With services like email and social media, Amazon and Apple Pay, health, diet and even sleep-tracking, technology is pushing ever deeper into our lives.
But should we just accept the new gadgets and services on offer, or is there a hidden cost to pay?
This seven-part series profiles the Rebel Geeks challenging power structures and offering a different vision of our technological future.
How Massimo Banzi's Arduino microcontroller enabled thousands of people to build everything from toys to drones.
The maker movement is promising to reshape our relationship with the design and manufacture of computers and electronic devices by bringing a DIY approach into this field that has - so far - remained the exclusive domain of big industry.
At the heart of this revolution is the Arduino - a tiny, sky blue circuit board.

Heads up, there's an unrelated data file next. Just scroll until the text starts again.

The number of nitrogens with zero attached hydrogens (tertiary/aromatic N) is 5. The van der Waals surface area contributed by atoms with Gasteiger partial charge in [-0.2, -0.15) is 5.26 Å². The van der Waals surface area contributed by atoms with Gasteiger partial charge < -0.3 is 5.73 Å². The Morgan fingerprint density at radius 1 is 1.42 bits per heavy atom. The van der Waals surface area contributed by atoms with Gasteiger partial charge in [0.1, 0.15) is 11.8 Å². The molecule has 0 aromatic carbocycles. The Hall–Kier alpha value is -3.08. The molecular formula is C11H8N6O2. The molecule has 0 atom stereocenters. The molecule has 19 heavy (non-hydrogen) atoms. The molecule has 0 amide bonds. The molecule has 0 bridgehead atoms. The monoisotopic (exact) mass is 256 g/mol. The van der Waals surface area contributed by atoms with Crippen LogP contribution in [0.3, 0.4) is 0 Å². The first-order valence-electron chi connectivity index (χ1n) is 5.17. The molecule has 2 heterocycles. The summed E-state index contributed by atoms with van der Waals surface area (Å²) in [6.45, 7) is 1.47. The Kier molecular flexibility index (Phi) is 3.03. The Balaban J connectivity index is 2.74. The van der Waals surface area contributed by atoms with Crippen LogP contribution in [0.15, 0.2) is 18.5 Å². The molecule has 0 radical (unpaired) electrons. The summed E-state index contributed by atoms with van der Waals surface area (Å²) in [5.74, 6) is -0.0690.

We meet Italian technology designer Massimo Banzi at the Maker Faire in Shenzen, in southeastern China. He is there to talk about his creation, the Arduino, the open-source computer control device that has fuelled a movement of 'makers'. Thousands of people are adopting Arduino to build everything from 3-D printers to drones, smart home devices to robotics.
He believes Arduino is an accessible tool that can help anyone design and invent, help people do something differently, and bring about social change.
The only way to be subversive is to be able to control the technology.